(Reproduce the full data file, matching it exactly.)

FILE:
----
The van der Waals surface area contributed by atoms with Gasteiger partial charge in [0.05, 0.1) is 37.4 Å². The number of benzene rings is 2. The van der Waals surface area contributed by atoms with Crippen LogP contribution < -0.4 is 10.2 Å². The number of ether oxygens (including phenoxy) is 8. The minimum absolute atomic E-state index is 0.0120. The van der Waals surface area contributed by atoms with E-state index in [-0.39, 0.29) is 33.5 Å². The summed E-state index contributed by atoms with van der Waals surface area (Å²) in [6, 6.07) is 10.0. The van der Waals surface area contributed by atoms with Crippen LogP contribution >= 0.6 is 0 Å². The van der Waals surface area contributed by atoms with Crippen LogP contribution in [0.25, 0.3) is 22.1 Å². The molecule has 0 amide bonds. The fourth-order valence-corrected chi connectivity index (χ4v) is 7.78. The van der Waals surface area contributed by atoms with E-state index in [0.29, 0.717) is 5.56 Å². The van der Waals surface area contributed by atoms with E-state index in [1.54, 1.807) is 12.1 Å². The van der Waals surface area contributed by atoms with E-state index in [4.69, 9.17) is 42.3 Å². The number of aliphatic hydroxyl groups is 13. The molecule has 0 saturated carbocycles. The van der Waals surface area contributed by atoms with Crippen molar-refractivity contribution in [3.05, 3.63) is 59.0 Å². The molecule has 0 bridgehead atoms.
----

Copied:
The van der Waals surface area contributed by atoms with Gasteiger partial charge in [0.05, 0.1) is 37.4 Å². The number of benzene rings is 2. The van der Waals surface area contributed by atoms with Crippen LogP contribution < -0.4 is 10.2 Å². The number of ether oxygens (including phenoxy) is 8. The minimum absolute atomic E-state index is 0.0120. The van der Waals surface area contributed by atoms with E-state index in [-0.39, 0.29) is 33.5 Å². The summed E-state index contributed by atoms with van der Waals surface area (Å²) in [6, 6.07) is 10.0. The van der Waals surface area contributed by atoms with Crippen LogP contribution >= 0.6 is 0 Å². The van der Waals surface area contributed by atoms with Crippen LogP contribution in [0.25, 0.3) is 22.1 Å². The molecule has 0 amide bonds. The fourth-order valence-corrected chi connectivity index (χ4v) is 7.78. The van der Waals surface area contributed by atoms with E-state index in [0.29, 0.717) is 5.56 Å². The van der Waals surface area contributed by atoms with E-state index in [1.54, 1.807) is 12.1 Å². The van der Waals surface area contributed by atoms with E-state index in [4.69, 9.17) is 42.3 Å². The number of aliphatic hydroxyl groups is 13. The molecule has 0 saturated carbocycles. The van der Waals surface area contributed by atoms with Crippen molar-refractivity contribution in [3.05, 3.63) is 59.0 Å². The molecule has 0 bridgehead atoms.